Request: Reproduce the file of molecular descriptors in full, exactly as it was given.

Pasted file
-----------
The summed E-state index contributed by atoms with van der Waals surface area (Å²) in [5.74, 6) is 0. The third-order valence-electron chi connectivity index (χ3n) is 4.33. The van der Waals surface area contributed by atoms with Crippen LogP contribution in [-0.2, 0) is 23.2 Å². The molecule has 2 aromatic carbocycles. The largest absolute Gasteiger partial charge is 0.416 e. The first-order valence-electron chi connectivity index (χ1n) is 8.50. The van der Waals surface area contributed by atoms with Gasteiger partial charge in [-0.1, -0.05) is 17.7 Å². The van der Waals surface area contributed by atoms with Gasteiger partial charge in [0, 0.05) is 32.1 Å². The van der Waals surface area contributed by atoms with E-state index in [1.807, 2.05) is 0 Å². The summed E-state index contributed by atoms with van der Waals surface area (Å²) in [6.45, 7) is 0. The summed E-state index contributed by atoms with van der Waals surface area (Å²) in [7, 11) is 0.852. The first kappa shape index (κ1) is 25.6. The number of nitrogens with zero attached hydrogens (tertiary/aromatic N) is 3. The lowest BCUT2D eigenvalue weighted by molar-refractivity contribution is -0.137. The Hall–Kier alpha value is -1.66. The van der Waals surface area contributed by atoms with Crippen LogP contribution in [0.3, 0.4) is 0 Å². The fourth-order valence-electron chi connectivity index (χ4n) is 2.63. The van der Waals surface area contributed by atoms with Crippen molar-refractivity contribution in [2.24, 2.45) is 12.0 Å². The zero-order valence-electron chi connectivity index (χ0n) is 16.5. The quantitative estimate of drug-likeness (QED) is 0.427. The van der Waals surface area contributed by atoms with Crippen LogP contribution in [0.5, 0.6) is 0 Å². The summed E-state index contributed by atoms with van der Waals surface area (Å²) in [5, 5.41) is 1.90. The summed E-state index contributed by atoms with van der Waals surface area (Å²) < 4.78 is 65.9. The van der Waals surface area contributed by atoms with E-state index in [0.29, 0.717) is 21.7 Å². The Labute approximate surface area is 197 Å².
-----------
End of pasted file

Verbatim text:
The summed E-state index contributed by atoms with van der Waals surface area (Å²) in [5.74, 6) is 0. The third-order valence-electron chi connectivity index (χ3n) is 4.33. The van der Waals surface area contributed by atoms with Crippen LogP contribution in [-0.2, 0) is 23.2 Å². The molecule has 2 aromatic carbocycles. The largest absolute Gasteiger partial charge is 0.416 e. The first-order valence-electron chi connectivity index (χ1n) is 8.50. The van der Waals surface area contributed by atoms with Gasteiger partial charge in [-0.1, -0.05) is 17.7 Å². The van der Waals surface area contributed by atoms with Gasteiger partial charge in [0, 0.05) is 32.1 Å². The van der Waals surface area contributed by atoms with E-state index in [1.807, 2.05) is 0 Å². The summed E-state index contributed by atoms with van der Waals surface area (Å²) in [6.45, 7) is 0. The summed E-state index contributed by atoms with van der Waals surface area (Å²) in [7, 11) is 0.852. The first kappa shape index (κ1) is 25.6. The number of nitrogens with zero attached hydrogens (tertiary/aromatic N) is 3. The lowest BCUT2D eigenvalue weighted by molar-refractivity contribution is -0.137. The Hall–Kier alpha value is -1.66. The van der Waals surface area contributed by atoms with Crippen LogP contribution in [0.3, 0.4) is 0 Å². The fourth-order valence-electron chi connectivity index (χ4n) is 2.63. The van der Waals surface area contributed by atoms with Crippen molar-refractivity contribution in [2.24, 2.45) is 12.0 Å². The zero-order valence-electron chi connectivity index (χ0n) is 16.5. The quantitative estimate of drug-likeness (QED) is 0.427. The van der Waals surface area contributed by atoms with Crippen LogP contribution in [0.5, 0.6) is 0 Å². The summed E-state index contributed by atoms with van der Waals surface area (Å²) in [5, 5.41) is 1.90. The summed E-state index contributed by atoms with van der Waals surface area (Å²) < 4.78 is 65.9. The van der Waals surface area contributed by atoms with E-state index in [0.29, 0.717) is 21.7 Å². The Labute approximate surface area is 197 Å².